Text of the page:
Why Health Weight Loss is Important for Brain Health


Health Weight Loss is Important for Brain Health

Healthy body, healthy mind. There’s no denying an intimate link between feeling great and feeling great, between treating your body well and reaping the rewards for a calmer, more serene, and simply better mental life.

Did you know that according to the World Health Organization, nearly 1 billion people globally suffer from a mental disorder in any given year [Mental Health]? Taking care of both your physical and mental health is crucial for your overall well-being.

But how do you get there?

When it comes to losing weight, the world is awash with fad diets that promise to transform your bodily and mental experience. However, these fad diets often lack essential nutrients and can even lead to eating disorders.

Maybe you think you should be boosting your metabolism with a sirtfood diet ladened with red wine, dark chocolate, and citrus fruits? Or jumping on the keto train of low-carb, high-fat wonder foods that burn fat, not fuel? Or even opt for a potato-only diet (yes, really) to pack your diet with fiber and potassium?

It might be no surprise that many of the trendiest fad diets have already been widely debunked.

Whatever the latest craze you’ve heard about might be, if you really want to feel the difference, you need to really understand the impact your diet can have on your brain and opt for an expert-backed-diet that will really make an impact as well as understand the potential risks of any diet.

Dieticians recommend following evidence-based diets rich in fruits, vegetables, whole grains, and lean protein, such as the Mediterranean diet or the DASH diet.

Weight loss can improve your cognitive functions

Being overweight is bad for pretty much every organ in your body and your brain is no different.

While weight loss can be a benefit, creating healthy habits for long-term well-being is even more important. Eating a balanced diet, getting regular exercise, and managing stress are all crucial for maintaining a healthy weight and improving cognitive function.

When you are overweight your brain metabolizes sugars more quickly, and this can limit your cognitive function. One recent study found that after bariatric surgery to help with weight loss, subjects performed higher in executive function and other areas.

This means losing weight could make you better at organizing your day – and even your life – and help you to chart a course to a more peaceful existence.

These days, bariatric surgery isn’t the only option. There are now several prescription weight loss medication programs that can have similar impacts on weight loss without needing to go under the knife.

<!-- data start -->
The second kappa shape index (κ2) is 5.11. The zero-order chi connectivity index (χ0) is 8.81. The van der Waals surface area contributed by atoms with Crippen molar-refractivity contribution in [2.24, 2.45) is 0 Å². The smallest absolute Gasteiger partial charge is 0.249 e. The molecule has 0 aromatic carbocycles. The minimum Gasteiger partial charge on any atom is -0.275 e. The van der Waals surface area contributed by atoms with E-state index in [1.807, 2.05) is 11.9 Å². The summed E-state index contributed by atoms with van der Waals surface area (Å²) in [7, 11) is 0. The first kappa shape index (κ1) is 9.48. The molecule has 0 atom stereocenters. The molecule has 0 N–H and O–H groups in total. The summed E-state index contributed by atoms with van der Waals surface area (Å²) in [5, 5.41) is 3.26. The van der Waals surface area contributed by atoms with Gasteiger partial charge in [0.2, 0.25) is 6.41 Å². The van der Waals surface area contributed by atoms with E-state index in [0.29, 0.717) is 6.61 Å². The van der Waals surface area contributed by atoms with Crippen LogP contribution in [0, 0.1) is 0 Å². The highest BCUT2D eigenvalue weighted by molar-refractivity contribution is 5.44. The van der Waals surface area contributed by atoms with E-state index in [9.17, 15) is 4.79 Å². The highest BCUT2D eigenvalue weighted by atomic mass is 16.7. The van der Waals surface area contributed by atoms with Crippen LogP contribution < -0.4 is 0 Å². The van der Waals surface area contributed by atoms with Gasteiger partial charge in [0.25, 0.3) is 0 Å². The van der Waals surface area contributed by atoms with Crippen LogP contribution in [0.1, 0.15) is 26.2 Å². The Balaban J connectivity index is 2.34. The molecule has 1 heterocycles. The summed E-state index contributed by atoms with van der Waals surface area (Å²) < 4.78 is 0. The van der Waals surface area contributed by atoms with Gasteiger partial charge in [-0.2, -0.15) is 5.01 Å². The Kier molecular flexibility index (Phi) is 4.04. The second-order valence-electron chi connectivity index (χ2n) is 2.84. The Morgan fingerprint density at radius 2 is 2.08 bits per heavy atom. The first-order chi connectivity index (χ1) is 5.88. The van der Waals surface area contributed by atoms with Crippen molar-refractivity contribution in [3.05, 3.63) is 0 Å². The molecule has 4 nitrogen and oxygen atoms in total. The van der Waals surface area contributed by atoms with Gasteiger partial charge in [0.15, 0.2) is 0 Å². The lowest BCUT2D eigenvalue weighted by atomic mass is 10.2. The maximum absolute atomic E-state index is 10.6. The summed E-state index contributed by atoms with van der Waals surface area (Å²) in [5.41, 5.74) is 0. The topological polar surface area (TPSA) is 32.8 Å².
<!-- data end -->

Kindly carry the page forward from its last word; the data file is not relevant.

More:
Weight loss can protect you from brain disease

If you ever needed evidence of the link between bodily health and brain health, look no further. Obese men and women are 35% more likely to develop Alzheimer’s compared to those of average weight.

It has been suggested that body fat increases the number of proteins in the brain, triggering a chain of events that can prime an individual for the disease.

Other studies have suggested that a substance released by fat cells – interleukin 1 – can cause severe inflammation and block up essential pathways in the brain.

Sticking to a weight loss plan backed by an expert can help keep your brain working as it should for longer.

Taking care of your mental health goes beyond weight loss. Stress-management techniques like meditation or yoga, getting enough sleep, and building strong social connections can all significantly improve your mental well-being and contribute to a healthier lifestyle.

Managing your weight can fend off depression

Putting on weight can lead to insulin resistance, and it has been suggested that this leads to inflammation and oxidative stress due to how it increases the fatty acids in the body.

While the causes of depression are myriad, and much work is still to be done to understand this insidious disease, inflammation is increasingly being pointed to as a cause.

Belly fat specifically has been linked to the production of hormones that cause stress and have an adverse effect on brain functions.

The connection goes both ways

While your proactive approach to weight loss will inevitably positively impact your brain, taking care of what goes on between your ears will also help your body.

Studies have shown good mental health can help weight loss. So, working to ensure you have a healthy mental life can be a vital first step in starting your journey to a healthier physical life.

In an age where both psychiatric and physiological understanding has advanced so significantly, the idea that bodily and mental health are somehow separated is no longer feasible.

Addressing issues with one inevitably means addressing issues with the other. Ideally, we can take action before any problems need addressing and instead work towards a healthy physical and mental life for the sake of our bodies and our minds.

If you’re looking for personalized guidance on diet and overall health, consult a doctor or registered dietitian. They can help you create a sustainable plan that nourishes both your body and mind.

Trusted Sources:

  1. https://www.who.int/news-room/fact-sheets/detail/mental-disorders
  2. https://www.ncbi.nlm.nih.gov/pmc/articles/PMC5192537/